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  1. #1
    Join Date
    Nov 2010
    Location
    covington ga
    Posts
    170

    Default pollen sub vs sugar water vs sugar block

    i am trying to make up my mind on this...this will be used in the spring and summer to start off new hives....what would you use? thanks greg

  2. #2
    Join Date
    Jul 2011
    Location
    Evansville, IN
    Posts
    2,505

    Default Re: pollen sub vs sugar water vs sugar block

    You should probably feed both protein and carbohydrate to a hive you need to boost due to low numbers or small cluster, etc.

    They need both, and if they are not able to collect adequate amounts of either one, they will lag.

    I'm assuming you want to "kickstart" your bees -- do so with caution, as once they start serious brood rearing you MUST feed if they cannot forage due to weather, they will run out of stores and freeze to death. Once you start spring feeding, you will have to continue until they can collect enough nectar and pollen to sustain their numbers on their own, and that will include rainy or cold days, all to common here in mid spring.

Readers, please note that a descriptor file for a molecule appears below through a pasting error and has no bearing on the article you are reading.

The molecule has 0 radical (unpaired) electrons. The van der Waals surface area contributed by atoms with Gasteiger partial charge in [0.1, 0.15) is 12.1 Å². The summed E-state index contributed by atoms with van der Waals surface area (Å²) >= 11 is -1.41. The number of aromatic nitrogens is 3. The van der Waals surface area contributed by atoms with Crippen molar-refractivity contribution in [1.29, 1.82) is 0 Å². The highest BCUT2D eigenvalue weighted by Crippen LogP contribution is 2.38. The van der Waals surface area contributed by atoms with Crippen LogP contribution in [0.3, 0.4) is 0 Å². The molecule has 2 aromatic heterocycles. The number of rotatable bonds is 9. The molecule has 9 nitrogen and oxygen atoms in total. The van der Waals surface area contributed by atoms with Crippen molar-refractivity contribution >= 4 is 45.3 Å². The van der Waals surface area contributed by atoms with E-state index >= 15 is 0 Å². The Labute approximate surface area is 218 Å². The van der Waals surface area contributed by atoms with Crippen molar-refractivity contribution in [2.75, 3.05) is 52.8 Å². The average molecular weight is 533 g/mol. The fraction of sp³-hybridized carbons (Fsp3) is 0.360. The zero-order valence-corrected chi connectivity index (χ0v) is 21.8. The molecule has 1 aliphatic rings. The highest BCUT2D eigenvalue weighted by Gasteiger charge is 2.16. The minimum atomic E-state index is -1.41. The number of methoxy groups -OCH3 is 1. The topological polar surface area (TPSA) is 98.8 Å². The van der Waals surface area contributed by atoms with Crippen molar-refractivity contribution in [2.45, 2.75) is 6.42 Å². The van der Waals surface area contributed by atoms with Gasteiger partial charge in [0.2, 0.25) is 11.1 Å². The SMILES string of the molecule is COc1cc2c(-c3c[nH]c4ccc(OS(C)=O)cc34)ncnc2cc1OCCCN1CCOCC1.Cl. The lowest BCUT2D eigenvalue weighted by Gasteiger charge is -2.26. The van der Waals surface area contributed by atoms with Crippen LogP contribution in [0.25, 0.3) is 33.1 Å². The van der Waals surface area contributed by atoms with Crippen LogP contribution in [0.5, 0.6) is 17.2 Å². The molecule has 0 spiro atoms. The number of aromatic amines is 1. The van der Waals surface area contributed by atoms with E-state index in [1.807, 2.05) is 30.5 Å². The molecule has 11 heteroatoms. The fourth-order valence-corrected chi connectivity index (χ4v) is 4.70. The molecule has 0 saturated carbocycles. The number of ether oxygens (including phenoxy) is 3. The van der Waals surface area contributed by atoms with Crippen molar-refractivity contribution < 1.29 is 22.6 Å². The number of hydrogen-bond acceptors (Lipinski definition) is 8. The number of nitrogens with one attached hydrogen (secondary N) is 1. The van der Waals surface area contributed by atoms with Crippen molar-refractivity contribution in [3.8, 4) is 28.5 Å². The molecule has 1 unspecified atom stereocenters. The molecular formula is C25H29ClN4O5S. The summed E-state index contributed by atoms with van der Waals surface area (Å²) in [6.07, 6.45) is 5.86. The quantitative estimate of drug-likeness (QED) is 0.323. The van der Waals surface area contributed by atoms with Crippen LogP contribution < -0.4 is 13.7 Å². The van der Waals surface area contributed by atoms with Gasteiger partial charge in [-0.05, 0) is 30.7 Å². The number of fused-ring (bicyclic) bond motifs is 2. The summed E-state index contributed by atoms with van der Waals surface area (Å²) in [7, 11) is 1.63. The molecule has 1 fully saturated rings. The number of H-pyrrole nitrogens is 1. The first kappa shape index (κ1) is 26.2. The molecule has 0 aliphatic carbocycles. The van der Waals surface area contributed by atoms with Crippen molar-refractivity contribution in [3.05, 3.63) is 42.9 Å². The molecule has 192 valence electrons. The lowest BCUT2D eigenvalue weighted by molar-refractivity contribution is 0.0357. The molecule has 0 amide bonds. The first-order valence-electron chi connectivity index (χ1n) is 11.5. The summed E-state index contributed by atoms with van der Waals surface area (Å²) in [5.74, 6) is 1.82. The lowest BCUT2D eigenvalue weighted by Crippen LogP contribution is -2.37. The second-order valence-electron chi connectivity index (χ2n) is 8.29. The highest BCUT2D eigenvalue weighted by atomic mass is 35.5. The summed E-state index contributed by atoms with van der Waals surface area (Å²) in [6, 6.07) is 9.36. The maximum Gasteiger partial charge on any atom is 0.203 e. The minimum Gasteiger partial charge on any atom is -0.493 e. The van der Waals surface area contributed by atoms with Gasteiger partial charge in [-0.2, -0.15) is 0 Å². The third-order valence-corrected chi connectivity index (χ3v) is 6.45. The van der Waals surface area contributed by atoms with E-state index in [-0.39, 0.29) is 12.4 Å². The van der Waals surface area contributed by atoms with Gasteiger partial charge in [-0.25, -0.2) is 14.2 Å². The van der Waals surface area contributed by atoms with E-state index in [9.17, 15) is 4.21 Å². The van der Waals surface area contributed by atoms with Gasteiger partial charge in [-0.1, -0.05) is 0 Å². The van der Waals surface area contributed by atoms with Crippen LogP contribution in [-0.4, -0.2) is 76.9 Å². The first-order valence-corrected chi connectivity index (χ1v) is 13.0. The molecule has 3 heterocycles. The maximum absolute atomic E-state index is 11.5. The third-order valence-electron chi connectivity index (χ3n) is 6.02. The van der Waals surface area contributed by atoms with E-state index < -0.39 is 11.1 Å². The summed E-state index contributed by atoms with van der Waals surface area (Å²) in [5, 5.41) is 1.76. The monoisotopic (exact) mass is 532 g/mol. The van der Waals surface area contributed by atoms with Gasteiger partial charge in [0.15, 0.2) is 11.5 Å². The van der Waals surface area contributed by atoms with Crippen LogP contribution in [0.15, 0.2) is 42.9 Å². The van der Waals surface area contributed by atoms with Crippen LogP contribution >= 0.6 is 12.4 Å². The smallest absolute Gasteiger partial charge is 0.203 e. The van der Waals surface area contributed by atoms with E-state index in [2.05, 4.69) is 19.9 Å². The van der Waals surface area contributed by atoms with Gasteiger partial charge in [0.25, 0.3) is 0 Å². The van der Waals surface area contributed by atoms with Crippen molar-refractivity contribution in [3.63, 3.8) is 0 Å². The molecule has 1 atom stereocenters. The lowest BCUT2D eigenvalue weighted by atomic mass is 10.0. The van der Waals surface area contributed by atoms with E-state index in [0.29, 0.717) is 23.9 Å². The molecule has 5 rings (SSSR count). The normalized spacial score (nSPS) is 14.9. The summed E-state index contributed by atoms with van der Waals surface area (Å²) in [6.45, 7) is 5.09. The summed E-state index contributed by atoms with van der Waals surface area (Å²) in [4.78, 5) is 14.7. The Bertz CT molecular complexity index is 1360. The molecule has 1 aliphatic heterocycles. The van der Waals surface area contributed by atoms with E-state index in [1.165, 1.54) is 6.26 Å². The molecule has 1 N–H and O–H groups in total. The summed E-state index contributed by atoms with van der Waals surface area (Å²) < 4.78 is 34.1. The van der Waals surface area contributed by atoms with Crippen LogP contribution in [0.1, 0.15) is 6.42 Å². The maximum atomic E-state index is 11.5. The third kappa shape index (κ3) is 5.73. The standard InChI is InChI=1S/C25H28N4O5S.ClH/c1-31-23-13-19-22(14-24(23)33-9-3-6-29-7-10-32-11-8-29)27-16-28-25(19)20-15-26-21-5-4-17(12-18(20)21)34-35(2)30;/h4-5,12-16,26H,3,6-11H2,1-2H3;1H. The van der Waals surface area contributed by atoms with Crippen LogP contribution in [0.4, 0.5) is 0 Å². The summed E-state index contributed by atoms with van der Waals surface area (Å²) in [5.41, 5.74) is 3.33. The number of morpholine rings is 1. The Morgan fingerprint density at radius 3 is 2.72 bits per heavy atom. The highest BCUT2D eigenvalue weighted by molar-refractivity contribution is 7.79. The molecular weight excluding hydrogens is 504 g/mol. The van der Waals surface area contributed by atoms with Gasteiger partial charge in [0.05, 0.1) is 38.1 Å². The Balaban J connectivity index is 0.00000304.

Half a pound of pollen supplement is great insurance in the spring, as the bees will store what they don't use immediately. For sugar, either will work, but thin (1:1) syrup is more likely to induce brood than solid sugar.

    Peter

  3. #3
    Join Date
    Aug 2008
    Location
    Seneca, sc
    Posts
    830

    Default Re: pollen sub vs sugar water vs sugar block

    Watch the pollen sub starting the middle of April until October they are SHB magnets. It is hard to beat 1-1 sugar water for a new hive in the spring as they will be able to collect plenty of pollen.

  4. #4
    Join Date
    Aug 2002
    Location
    Nehawka, Nebraska USA
    Posts
    46,305

    Default Re: pollen sub vs sugar water vs sugar block

    >what would you use?

    Packages are usually available about the time the first nectar sources bloom and the maples usually bloom somewhere around a month before that, so fresh pollen is available. Pollen substitute makes short lived bees. Bees will prefer fresh pollen. Pollen substitute will attract SHB. If there is a nectar flow, I probably wouldn't feed, if not, I would feed until they have some capped stores. But I would keep an eye on things. If they get trapped inside by rainy weather for a prolonged period of time while they still don't have any capped stores, it would be a good idea to feed them syrup to keep them from starving.
    Michael Bush bushfarms.com/bees.htm "Everything works if you let it." ThePracticalBeekeeper.com 40y 200h 37yTF

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